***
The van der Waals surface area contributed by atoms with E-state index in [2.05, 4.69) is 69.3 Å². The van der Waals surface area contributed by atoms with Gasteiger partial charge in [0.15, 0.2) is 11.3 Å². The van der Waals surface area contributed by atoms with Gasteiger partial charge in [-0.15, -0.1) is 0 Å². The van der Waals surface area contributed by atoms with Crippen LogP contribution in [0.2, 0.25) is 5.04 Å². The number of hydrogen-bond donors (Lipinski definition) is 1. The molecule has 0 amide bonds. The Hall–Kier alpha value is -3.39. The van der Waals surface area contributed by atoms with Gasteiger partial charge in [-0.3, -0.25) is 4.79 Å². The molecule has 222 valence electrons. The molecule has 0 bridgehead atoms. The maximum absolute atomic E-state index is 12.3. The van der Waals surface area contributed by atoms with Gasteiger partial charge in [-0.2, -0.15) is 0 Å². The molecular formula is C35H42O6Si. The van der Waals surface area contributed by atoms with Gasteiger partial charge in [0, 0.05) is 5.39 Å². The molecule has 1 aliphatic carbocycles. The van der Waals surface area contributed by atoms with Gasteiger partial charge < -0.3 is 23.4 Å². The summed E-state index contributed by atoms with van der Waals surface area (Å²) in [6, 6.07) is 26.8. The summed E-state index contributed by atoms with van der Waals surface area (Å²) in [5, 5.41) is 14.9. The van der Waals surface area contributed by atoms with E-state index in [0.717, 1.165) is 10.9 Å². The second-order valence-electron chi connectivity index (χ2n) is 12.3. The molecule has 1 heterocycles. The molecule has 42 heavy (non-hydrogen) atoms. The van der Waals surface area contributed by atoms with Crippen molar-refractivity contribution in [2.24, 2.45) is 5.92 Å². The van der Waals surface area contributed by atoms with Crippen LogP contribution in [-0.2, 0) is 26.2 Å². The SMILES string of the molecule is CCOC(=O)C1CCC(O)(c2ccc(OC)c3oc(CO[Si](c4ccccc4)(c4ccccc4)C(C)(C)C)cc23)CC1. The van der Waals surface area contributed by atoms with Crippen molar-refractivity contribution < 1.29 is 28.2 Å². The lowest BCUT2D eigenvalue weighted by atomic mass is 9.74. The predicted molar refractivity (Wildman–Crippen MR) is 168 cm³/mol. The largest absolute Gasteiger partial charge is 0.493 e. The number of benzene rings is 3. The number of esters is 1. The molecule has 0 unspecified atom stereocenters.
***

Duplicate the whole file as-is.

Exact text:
The van der Waals surface area contributed by atoms with E-state index in [2.05, 4.69) is 69.3 Å². The van der Waals surface area contributed by atoms with Gasteiger partial charge in [0.15, 0.2) is 11.3 Å². The van der Waals surface area contributed by atoms with Gasteiger partial charge in [-0.15, -0.1) is 0 Å². The van der Waals surface area contributed by atoms with Crippen LogP contribution in [0.2, 0.25) is 5.04 Å². The number of hydrogen-bond donors (Lipinski definition) is 1. The molecule has 0 amide bonds. The Hall–Kier alpha value is -3.39. The van der Waals surface area contributed by atoms with Gasteiger partial charge in [-0.3, -0.25) is 4.79 Å². The molecule has 222 valence electrons. The molecule has 0 bridgehead atoms. The maximum absolute atomic E-state index is 12.3. The van der Waals surface area contributed by atoms with Gasteiger partial charge in [-0.2, -0.15) is 0 Å². The molecular formula is C35H42O6Si. The van der Waals surface area contributed by atoms with Gasteiger partial charge in [0, 0.05) is 5.39 Å². The molecule has 1 aliphatic carbocycles. The van der Waals surface area contributed by atoms with Gasteiger partial charge < -0.3 is 23.4 Å². The summed E-state index contributed by atoms with van der Waals surface area (Å²) in [6, 6.07) is 26.8. The summed E-state index contributed by atoms with van der Waals surface area (Å²) in [5, 5.41) is 14.9. The van der Waals surface area contributed by atoms with E-state index in [0.717, 1.165) is 10.9 Å². The second-order valence-electron chi connectivity index (χ2n) is 12.3. The molecule has 1 heterocycles. The molecule has 42 heavy (non-hydrogen) atoms. The van der Waals surface area contributed by atoms with Crippen molar-refractivity contribution in [2.24, 2.45) is 5.92 Å². The van der Waals surface area contributed by atoms with Crippen LogP contribution in [-0.2, 0) is 26.2 Å². The SMILES string of the molecule is CCOC(=O)C1CCC(O)(c2ccc(OC)c3oc(CO[Si](c4ccccc4)(c4ccccc4)C(C)(C)C)cc23)CC1. The van der Waals surface area contributed by atoms with Crippen molar-refractivity contribution < 1.29 is 28.2 Å². The lowest BCUT2D eigenvalue weighted by atomic mass is 9.74. The predicted molar refractivity (Wildman–Crippen MR) is 168 cm³/mol. The largest absolute Gasteiger partial charge is 0.493 e. The number of benzene rings is 3. The number of esters is 1. The molecule has 0 unspecified atom stereocenters.